Alex: I agree that the Volt probably has th best chance to become accepted for its high mileage, as opposed to being accepted as a novelty by early adopters. The key to the Volt's success might be the battery. The Volt probably has a better chance if it switches to a smaller battery -- in other words, a less costly battery that would cut the overall price of the vehicle.
I do not know what the future will bring WRT EVs. A major difficulty with EVs is the paradigma shift, auto maker's product lead times, and consumer demands. Folks comment "consumers don't want..." when the real question is "what will consumers want in 1-2 years?". If we think about simple 'no-brainer changes' like the amount of time that lapsed between portable iPod style music players becoming common and support for them becoming commonly available in autos, we get a glimpse of the 'lead time problem'.
After the first few years of the industry, auto makers have mostly dealt with evolutionary changes. EVs will require a different and 'as of now undermined/unrefined' usage model that manufacturers are trying to target. The strategy of offering EVs to the high end consumers is likely the best path to showcase EVs and allow folks to see them in action and manufacturers can see if 'folks covet them'.
Demand will change as gas hits $4/gal shortly as oil was $98/bbl yesterday close. But are they selling all the EV's they produce? That's a far cry from not many are being sold because people don't like EV's.
Plus EV's will be far more cost effective if designed simply, lightweight vehicles that sell for under $10k for errands, commuting.
While great they, BMW, are building EV's as EV's, they then go to build unjustifibly expensive, heavier that nessasary units.
Take the seperate drive chassis and passenger safety shell. By intergrating them one would lose 20% body/chassis weight while increasing safety, thus need 20% less battery, etc.
Another is the much hyped carbon fiber which rarely pays it's 10x's higher costs for a 5% or so weight savings vs medium tech composites. Now in real critical weight like aircraft, it's worthwhile but rarely in cars.
Another thing about woven CF cloth is CF gets it's strength in tension and compression by being in a straight line. But since it is woven in cloth weave form, it forms springs thus losing compression, tension stiffness, CF's main advantage, it's then no better than far cheaper FG because . So any time you see CF woven cloth/roving, it's for show only.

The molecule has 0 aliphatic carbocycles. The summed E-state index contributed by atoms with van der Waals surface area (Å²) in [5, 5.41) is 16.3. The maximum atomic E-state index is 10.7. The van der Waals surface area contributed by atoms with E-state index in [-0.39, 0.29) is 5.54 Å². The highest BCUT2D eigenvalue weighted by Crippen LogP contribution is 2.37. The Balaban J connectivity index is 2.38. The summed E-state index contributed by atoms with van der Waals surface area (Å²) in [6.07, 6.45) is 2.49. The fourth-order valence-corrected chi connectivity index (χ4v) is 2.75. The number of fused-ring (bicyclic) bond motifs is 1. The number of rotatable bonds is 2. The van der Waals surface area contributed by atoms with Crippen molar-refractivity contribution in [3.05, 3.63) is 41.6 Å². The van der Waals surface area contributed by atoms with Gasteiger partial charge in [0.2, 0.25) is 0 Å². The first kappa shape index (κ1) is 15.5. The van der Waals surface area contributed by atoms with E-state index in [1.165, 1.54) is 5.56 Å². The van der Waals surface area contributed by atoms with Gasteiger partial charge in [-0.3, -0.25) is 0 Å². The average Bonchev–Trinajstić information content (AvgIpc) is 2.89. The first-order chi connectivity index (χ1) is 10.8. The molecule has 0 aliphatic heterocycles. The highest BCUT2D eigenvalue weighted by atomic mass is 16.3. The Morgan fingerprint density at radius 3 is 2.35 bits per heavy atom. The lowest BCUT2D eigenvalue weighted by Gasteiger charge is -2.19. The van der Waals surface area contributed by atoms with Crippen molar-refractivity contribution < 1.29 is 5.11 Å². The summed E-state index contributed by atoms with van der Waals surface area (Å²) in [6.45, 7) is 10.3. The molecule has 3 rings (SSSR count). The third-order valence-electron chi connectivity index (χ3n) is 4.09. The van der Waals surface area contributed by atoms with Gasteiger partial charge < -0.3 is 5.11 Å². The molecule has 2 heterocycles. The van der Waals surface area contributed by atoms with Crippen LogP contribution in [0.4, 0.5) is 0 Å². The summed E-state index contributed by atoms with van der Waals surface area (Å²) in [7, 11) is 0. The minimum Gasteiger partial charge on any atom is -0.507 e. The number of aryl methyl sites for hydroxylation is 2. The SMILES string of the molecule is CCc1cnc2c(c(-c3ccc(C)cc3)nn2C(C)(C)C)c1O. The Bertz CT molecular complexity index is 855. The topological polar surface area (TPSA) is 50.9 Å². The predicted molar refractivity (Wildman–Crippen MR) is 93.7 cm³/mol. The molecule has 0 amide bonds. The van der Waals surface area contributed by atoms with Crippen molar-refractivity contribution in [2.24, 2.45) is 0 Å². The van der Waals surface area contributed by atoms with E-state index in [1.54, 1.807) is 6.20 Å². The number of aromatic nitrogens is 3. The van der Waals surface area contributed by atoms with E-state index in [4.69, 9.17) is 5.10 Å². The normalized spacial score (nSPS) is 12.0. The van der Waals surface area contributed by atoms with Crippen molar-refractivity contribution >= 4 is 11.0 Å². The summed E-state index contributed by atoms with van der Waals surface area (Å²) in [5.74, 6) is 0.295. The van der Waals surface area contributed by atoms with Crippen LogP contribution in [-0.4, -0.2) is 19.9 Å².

Nor does anyone mention how hard CF is to wet out, thus increasing cost, more quality control problems as Boeing is finding out.
The key point in this whole discussion is, "Consumer willingness to buy EVs is still low..." I do not think the American lifestyle, at least not here in the midwest, will ever allow such a limited range vehicle at exhorbitant prices, regardless of flashy design or the prestige of the name plate.
You are dealing with aesthetics and consumers: high heels are not practical or comfortable, but they are bought because they look good/ present a certain image/style. The Honda Insight was one hybrid introduced with the fender skirts, but the American consumers shied away - too unconventional looking. Fender shirts have come and gone... if people reaallllly want the higher MPG (or extended EV range) maybe, eventually, practicality will prevail over looks.
I believe the price of Li-Ion battery EVs will come down, and eventually the price of the vehicles. I am not sure if folks recall that when Chevy was getting ready to introduce the Volt, they did not have the battery system developed until 2 months before the car show. There were two avenues to go with batteries Li-ion being the choice Chevy committed to (we almost had a Beta vs. VHS platform issue starting). Chevy has proven the Li-ion technology works, and as more producers spring up to provide Li-ion batteries, as in any captialist market, price should come down.
Possibly the key to successful EV and hybrid sales is for car makers to not position the vehicles as such. A case in point is the Toyota Prius, which I think has been a hit precisely because it's not perceived so much as a hybrid as it is an efficient, high-mileage car. At the same time, this is a bit of a chicken-and-egg problem. That is, the Prius couldn't be thought of as just another car, albeit a high-mileage one, until enough of them were sold so that it became, in fact, just another car on the road. So the question becomes, will the Volt or Leaf build up enough of a head of steam to similarly come into the mainstream, as far as consumer perceptions are concerned. I think the Volt has a good shot at it, especially if the costs come down a bit in the second-gen version.
I didn't realize the numbers for pure EVs were so low. Has Prius done any better with its new pure EV offering? That would be somewhat telling since they don't have the same brand problem and they've done so well with the hybrid model.
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